Individual Postings 1st appeared(& were copied in html form) on the Email List Mail Jewish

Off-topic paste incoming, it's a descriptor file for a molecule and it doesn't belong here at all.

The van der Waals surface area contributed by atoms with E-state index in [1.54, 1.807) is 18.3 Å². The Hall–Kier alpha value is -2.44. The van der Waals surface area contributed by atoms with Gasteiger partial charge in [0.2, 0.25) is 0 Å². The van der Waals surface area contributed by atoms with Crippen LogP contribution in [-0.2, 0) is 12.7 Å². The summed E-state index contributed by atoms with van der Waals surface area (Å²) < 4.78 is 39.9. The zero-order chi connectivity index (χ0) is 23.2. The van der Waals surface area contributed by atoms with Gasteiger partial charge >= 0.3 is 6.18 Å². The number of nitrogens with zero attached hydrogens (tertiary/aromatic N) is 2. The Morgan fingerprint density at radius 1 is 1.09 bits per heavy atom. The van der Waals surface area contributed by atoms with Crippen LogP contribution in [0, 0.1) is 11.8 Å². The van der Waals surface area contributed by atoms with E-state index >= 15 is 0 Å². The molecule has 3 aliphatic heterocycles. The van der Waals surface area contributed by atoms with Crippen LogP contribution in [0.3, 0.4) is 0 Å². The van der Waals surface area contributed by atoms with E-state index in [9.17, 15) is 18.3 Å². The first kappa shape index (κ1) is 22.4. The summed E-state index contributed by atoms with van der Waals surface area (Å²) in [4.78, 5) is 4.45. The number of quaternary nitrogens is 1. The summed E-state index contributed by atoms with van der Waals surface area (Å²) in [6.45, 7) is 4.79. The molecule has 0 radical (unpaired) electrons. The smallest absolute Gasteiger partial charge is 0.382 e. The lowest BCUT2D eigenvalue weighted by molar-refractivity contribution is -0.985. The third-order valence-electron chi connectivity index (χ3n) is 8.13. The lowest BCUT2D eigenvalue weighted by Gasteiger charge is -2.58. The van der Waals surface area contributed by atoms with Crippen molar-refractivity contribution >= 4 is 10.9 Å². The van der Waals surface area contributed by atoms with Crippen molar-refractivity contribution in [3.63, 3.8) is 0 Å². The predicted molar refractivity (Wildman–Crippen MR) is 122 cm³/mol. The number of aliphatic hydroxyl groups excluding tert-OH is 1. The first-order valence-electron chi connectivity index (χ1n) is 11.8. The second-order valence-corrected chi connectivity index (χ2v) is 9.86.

From: rhendel@mcs.drexel.edu (Russell Hendel) Date: Wed, 7 May 1997 22:39:03 -0400 Subject: RE: Concentration in Prayer In a recent posting I suggested prayer involves * an awareness of one's helplessness * ...before G-d. Since an Alzheimer's patient makes me aware of my helplessness(indeed, I may one day be like him) he is not to be considered as disturbing prayer but rather as helping it. In a rejoinder, Vol26n37, Zvi asks for sources and disputes 4 specific items in my posting. Paradoxically, the sharpness of his rejoinder allows me to crystallize the exact difference between us. I will first state the precise disagreement between us, then apply it to the four examples, and finally give sources. The discussion should enhance peoples appreciation of prayer. In a nutshell I equate "DISRUPTION" with anything that intefers with my awareness of helplessness while Zvi equates "DISRUPTION" with anything that (re)directs ones attention to something other than what they were doing(in psychology we refer to this as a "startle complex"). We can now understand that * A wicked person does NOT cause "redirection of attention" while a noise making Alzheimer does. Hence according to Zvi one is disruptive and one isn't. On the other hand, both the wicked and Alzheimer person enhance my capacity for seeing my potential helplessness(I could become wicked and I could become sick: hence I need G-ds help). (The fact that one redirects my attention by making noises is irrelevant to me.) Thus neither of these people is disruptive towards prayer. * Holding money during prayer would contradict my feeling of helplessness since money gives people power. Also people tend to think of money and money would redirect my attention. Thus according to both Zvi and myself coins would be a DISRUPTION. * My point about music was that music depicting grandeur(standard Christian music) contradicts "helplessness" while music depicting petition(standard Jewish music) is consistent with helplessness. Zvi's point was that neither of them distracts or redirects attention. * Finally Zvi and I explain the "decorum" laws of prayer differently. According to Zvi improper decorum "redirects ones attention" and hence decorum is required. However my position (see the top of this posting) is that decorum is needed not for concentration but because prayer also requires "..before G-d". Thus e.g. if I was wearing torn clothing, Zvi would say I will be redirecting my thoughts to the clothing and hence this is prohibited while I would say that even if I am aware of my helplessness I am not aware that I am before G-d(because you wouldn't stand before a king in torn clothing) and therefore I prohibit it. I now give sources: Rambam, Learning 3:13 citing Songs Rabbah emphasizes that the best learning takes place at night, because there are no distractions (in the sense of redirection of attention). Thus for learning we do equate distraction with redirection of attention(I also mentioned the Succah law that intensive learning need not take place in the Succah). The clearest source for my suggested "helplessness" definition of Prayer occurs in Rambam, Prayer 1:2--"...Prayer basically means asking for grace, praising G-ds (kingship) and asking ones needs(=helplessness)..." As I indicated the 13 requirements for prayer mentioned in Chapters 4,5 of Prayer emanate from the "before King" requirement of prayer. Russell Jay Hendel; Ph.d.; ASA; rhendel @ mcs drexel edu